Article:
Drop Seen in Rate of Sports and Recreation-Related TBI in ChildrenLast Updated: July 10, 2020. From 2012 to 2018, there was a decrease in the rate of sports and recreation-related traumatic brain injury emergency department visits for children, according to research published in the July 10 issue of the U.S. Centers for Disease Control and Prevention Morbidity and Mortality Weekly Report.
FRIDAY, July 10, 2020 (HealthDay News) -- From 2012 to 2018, there was a decrease in the rate of sports and recreation-related traumatic brain injury (SRR-TBI) emergency department visits for children, according to research published in the July 10 issue of the U.S. Centers for Disease Control and Prevention Morbidity and Mortality Weekly Report.
Dana Waltzman, Ph.D., from the CDC in Atlanta, and colleagues used data from the National Electronic Injury Surveillance System-All Injury Program for 2001 to 2018 to examine changes in the incidence of emergency department -related SRR-TBI among children.
The researchers found that from 2001 to 2018, there were an estimated 3,888,020 SRR-TBI emergency department visits among children younger than 17 years. The rate of SRR-TBI emergency department visits decreased 27 percent from 2012 to 2018, from 411.1 to 298.8 per 100,000 population. The decrease was mainly driven by a decline of 32 percent in contact sports-related TBI emergency department visits from 2012 to 2018 after more than a decade of increasing rates. A decline in football-related SRR-TBI emergency department visits during 2013 to 2018 was the main contributor to the decrease. Likely contributing factors to this decline were decreased participation in tackle football and implementation of contact limitations.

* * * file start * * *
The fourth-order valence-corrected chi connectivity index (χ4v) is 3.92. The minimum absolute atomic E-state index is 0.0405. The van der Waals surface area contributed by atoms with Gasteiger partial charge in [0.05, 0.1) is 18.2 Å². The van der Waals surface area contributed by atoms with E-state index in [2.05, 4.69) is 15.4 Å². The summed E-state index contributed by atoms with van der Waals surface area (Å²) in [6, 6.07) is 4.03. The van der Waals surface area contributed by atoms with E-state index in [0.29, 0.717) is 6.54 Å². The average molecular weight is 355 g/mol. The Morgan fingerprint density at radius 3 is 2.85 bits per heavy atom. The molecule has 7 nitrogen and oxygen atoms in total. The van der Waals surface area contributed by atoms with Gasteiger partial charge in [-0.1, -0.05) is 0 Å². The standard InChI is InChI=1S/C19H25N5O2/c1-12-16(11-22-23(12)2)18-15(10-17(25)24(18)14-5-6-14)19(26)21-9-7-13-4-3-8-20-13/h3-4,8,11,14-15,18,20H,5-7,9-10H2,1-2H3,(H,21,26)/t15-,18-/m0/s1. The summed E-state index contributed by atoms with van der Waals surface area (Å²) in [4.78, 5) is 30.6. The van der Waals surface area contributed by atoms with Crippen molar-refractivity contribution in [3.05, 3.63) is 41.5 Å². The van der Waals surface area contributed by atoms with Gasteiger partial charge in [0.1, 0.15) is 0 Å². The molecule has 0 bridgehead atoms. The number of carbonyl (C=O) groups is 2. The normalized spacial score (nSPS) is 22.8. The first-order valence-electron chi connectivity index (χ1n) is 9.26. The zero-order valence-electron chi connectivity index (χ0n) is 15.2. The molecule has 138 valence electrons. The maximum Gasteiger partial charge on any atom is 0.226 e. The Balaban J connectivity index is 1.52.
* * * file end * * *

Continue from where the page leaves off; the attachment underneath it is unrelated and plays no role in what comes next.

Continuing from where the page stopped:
"These results highlight the importance of examining changes in sports-specific SRR-TBIs rates over time to understand the changing epidemiology of this injury," the authors write.
|Previous: COVID-19 Explored in Kidney Recipients, Hemodialysis Patients||Next: More Than One in Four Seniors Reported Falling in Past Year|
Reader comments on this article are listed below. Review our comments policy.